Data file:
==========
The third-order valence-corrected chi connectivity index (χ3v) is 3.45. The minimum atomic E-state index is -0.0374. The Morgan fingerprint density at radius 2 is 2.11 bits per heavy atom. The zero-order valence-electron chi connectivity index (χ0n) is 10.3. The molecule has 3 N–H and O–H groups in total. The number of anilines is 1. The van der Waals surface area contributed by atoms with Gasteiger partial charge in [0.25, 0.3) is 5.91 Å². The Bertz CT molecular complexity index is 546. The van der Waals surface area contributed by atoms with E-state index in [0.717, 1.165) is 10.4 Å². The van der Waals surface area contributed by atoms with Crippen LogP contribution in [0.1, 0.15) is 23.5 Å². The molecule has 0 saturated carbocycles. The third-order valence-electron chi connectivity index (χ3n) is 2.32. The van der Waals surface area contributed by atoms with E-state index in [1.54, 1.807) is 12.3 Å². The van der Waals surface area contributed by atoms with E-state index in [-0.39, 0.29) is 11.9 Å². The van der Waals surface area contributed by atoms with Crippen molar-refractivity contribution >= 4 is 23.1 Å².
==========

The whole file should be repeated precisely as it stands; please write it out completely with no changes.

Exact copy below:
The third-order valence-corrected chi connectivity index (χ3v) is 3.45. The minimum atomic E-state index is -0.0374. The Morgan fingerprint density at radius 2 is 2.11 bits per heavy atom. The zero-order valence-electron chi connectivity index (χ0n) is 10.3. The molecule has 3 N–H and O–H groups in total. The number of anilines is 1. The van der Waals surface area contributed by atoms with Gasteiger partial charge in [0.25, 0.3) is 5.91 Å². The Bertz CT molecular complexity index is 546. The van der Waals surface area contributed by atoms with E-state index in [0.717, 1.165) is 10.4 Å². The van der Waals surface area contributed by atoms with Crippen LogP contribution in [0.1, 0.15) is 23.5 Å². The molecule has 0 saturated carbocycles. The third-order valence-electron chi connectivity index (χ3n) is 2.32. The van der Waals surface area contributed by atoms with E-state index in [1.54, 1.807) is 12.3 Å². The van der Waals surface area contributed by atoms with E-state index in [-0.39, 0.29) is 11.9 Å². The van der Waals surface area contributed by atoms with Crippen molar-refractivity contribution >= 4 is 23.1 Å².